“Thanks to the small footprint of single electrons on solid neon, qubits made with them are more compact and promising for scaling up to multiple linked qubits,” said Xu Han, an assistant scientist in CNM with a joint appointment at the Pritzker School of Molecular Engineering at the University of Chicago. ​“These attributes, along with coherence time, make our electron qubit exceptionally compelling.”

Following continued experimental optimization, the team not only improved the quality of the neon surface but also significantly reduced disruptive signals. As reported in Nature Physics, their work paid off with a coherence time of 0.1 milliseconds. That is about a thousand-fold increase from the initial 0.1 microseconds.

“The long lifetime of our electron qubit allows us to control and read out the single qubit states with very high fidelity,” said Xinhao Li, a postdoctoral appointee at Argonne and the co-first author of the paper. This time is well above the requirements for quantum computing.

“Rather than 10 to 100 operations over the coherence times of conventional electron charge qubits, our qubits can perform 10,000 with very high precision and speed,” Jin said.

Future Prospects and Achievements

Yet another important attribute of a qubit is its scalability to link with many other qubits. The team achieved a significant milestone by showing that two-electron qubits can couple to the same superconducting circuit such that information can be transferred between them through the circuit. This marks a pivotal stride toward two-qubit entanglement, a critical aspect of quantum computing.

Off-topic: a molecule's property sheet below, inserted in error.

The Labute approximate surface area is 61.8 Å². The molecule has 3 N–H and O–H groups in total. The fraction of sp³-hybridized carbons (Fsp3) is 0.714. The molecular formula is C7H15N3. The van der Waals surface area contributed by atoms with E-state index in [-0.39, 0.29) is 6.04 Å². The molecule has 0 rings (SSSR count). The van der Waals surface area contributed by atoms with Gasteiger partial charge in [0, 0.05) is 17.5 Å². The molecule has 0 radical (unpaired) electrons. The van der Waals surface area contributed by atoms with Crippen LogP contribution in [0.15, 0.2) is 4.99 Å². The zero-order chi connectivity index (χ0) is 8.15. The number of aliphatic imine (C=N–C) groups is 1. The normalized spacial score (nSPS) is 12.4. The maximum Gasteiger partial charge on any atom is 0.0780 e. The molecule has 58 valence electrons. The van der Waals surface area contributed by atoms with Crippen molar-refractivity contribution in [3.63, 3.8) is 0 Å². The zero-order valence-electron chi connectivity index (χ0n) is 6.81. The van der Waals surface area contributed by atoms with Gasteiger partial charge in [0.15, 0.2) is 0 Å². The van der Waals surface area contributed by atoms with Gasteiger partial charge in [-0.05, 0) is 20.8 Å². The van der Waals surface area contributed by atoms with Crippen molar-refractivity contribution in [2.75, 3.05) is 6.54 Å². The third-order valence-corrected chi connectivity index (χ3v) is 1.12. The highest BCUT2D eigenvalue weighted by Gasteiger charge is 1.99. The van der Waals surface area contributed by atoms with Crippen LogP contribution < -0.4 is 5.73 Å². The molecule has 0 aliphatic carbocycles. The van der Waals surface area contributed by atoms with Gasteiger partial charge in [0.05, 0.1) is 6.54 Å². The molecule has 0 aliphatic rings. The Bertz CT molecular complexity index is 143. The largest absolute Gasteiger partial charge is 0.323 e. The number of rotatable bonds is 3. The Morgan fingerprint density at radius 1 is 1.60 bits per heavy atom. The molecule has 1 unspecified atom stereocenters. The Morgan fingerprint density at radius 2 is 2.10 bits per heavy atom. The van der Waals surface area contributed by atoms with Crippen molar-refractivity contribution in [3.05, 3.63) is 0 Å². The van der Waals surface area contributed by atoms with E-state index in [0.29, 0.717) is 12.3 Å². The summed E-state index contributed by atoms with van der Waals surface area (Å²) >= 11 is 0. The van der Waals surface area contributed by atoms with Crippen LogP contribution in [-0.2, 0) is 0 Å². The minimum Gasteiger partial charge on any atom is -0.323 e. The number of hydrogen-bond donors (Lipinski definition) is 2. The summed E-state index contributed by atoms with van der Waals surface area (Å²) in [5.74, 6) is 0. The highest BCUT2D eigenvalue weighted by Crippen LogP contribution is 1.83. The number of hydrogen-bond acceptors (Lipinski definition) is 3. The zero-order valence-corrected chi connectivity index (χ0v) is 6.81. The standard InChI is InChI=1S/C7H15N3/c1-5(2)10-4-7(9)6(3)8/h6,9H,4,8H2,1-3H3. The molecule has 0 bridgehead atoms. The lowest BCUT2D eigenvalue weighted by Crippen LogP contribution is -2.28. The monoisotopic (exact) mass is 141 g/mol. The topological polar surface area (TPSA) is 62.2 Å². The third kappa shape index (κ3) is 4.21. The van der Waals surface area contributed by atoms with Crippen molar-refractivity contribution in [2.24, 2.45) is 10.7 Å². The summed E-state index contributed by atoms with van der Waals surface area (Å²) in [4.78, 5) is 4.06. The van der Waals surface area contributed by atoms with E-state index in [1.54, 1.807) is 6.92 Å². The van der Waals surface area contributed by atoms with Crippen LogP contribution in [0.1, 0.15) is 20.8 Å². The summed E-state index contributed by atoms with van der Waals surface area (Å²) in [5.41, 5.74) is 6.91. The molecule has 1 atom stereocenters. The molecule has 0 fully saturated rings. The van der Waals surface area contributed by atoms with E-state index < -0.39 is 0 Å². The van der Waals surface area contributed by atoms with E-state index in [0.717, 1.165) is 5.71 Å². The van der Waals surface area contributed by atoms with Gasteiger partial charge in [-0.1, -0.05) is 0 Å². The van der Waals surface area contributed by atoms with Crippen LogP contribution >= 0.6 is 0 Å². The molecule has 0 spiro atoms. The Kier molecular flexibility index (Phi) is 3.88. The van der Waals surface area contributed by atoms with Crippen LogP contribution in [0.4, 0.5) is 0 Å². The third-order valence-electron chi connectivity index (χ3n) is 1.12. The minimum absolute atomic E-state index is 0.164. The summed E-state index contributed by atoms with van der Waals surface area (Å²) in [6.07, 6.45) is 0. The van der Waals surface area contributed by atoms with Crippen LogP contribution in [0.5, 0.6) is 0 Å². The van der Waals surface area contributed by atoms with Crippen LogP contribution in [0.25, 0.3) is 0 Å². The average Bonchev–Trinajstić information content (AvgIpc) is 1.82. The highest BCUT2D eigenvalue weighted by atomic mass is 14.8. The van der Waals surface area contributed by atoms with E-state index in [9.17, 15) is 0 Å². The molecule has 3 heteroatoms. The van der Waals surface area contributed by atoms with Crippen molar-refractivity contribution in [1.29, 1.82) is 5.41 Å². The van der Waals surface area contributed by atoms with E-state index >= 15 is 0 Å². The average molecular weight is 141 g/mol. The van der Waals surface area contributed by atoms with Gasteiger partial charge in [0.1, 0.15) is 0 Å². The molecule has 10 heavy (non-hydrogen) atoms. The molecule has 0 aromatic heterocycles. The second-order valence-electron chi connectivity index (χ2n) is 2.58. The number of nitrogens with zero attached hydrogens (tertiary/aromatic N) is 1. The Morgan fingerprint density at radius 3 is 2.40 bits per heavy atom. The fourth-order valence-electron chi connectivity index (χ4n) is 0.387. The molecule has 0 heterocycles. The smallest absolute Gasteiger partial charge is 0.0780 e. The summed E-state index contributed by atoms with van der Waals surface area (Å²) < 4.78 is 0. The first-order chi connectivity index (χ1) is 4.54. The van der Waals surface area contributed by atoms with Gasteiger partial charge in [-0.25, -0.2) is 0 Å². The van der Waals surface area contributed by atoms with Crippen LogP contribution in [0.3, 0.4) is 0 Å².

The team has not yet fully optimized their electron qubit and will continue to work on extending the coherence time even further as well as entangling two or more qubits.

This research was published in Nature Physics.

Reference: “Electron charge qubit with 0.1 millisecond coherence time” by Xianjing Zhou, Xinhao Li, Qianfan Chen, Gerwin Koolstra, Ge Yang, Brennan Dizdar, Yizhong Huang, Christopher S. Wang, Xu Han, Xufeng Zhang, David I. Schuster and Dafei Jin, 26 October 2023, Nature Physics.
DOI: 10.1038/s41567-023-02247-5

The work was funded by the DOE Office of Basic Energy Sciences; a Laboratory Directed Research and Development award from Argonne; and Q-NEXT, a DOE Energy National Quantum Information Science Research Center headquartered at Argonne. Additional funding came from the Julian Schwinger Foundation for Physics Research and National Science Foundation.

In addition to Jin, Han, and Li, Argonne contributors include postdocs Xianjing Zhou (co-first author) and Qianfan Chen. Other contributors include co-corresponding author David I. Schuster, a former physics professor at the University of Chicago now at Stanford University, and Xufeng Zhang, a former staff scientist at CNM and now a professor at Northeastern University. Also listed as authors are Gerwin Koolstra, Ge Yang, Brennan Dizdar, Yizhong Huang, and Christopher S. Wang.

The collaborating institutions include Lawrence Berkeley National Laboratory, Massachusetts Institute of Technology, Northeastern University, Stanford University, the University of Chicago, and the University of Notre Dame.

Kiran Fernandes

Kiran is your friendly neighbourhood tech enthusiast who's passionate about all kinds of tech, goes crazy over 4G and 5G networks, and has recently sparked an interest in sci-fi and cosmology.